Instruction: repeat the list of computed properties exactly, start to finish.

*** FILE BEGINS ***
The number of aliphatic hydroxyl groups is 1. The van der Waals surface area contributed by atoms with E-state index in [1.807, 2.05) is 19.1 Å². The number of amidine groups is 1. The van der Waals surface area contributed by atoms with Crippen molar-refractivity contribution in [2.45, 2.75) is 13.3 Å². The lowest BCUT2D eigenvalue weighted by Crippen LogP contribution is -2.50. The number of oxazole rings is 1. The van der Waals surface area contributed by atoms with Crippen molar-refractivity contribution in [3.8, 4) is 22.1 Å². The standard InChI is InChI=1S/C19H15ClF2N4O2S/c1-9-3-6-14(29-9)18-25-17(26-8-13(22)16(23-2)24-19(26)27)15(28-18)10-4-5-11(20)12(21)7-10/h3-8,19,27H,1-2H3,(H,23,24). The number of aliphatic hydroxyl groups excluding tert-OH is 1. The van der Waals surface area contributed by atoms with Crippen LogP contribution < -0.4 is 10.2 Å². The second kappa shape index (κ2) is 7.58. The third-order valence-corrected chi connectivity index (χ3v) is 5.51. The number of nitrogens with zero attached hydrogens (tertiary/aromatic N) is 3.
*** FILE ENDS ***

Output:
The number of aliphatic hydroxyl groups is 1. The van der Waals surface area contributed by atoms with E-state index in [1.807, 2.05) is 19.1 Å². The number of amidine groups is 1. The van der Waals surface area contributed by atoms with Crippen molar-refractivity contribution in [2.45, 2.75) is 13.3 Å². The lowest BCUT2D eigenvalue weighted by Crippen LogP contribution is -2.50. The number of oxazole rings is 1. The van der Waals surface area contributed by atoms with Crippen molar-refractivity contribution in [3.8, 4) is 22.1 Å². The standard InChI is InChI=1S/C19H15ClF2N4O2S/c1-9-3-6-14(29-9)18-25-17(26-8-13(22)16(23-2)24-19(26)27)15(28-18)10-4-5-11(20)12(21)7-10/h3-8,19,27H,1-2H3,(H,23,24). The number of aliphatic hydroxyl groups excluding tert-OH is 1. The van der Waals surface area contributed by atoms with Crippen LogP contribution < -0.4 is 10.2 Å². The second kappa shape index (κ2) is 7.58. The third-order valence-corrected chi connectivity index (χ3v) is 5.51. The number of nitrogens with zero attached hydrogens (tertiary/aromatic N) is 3.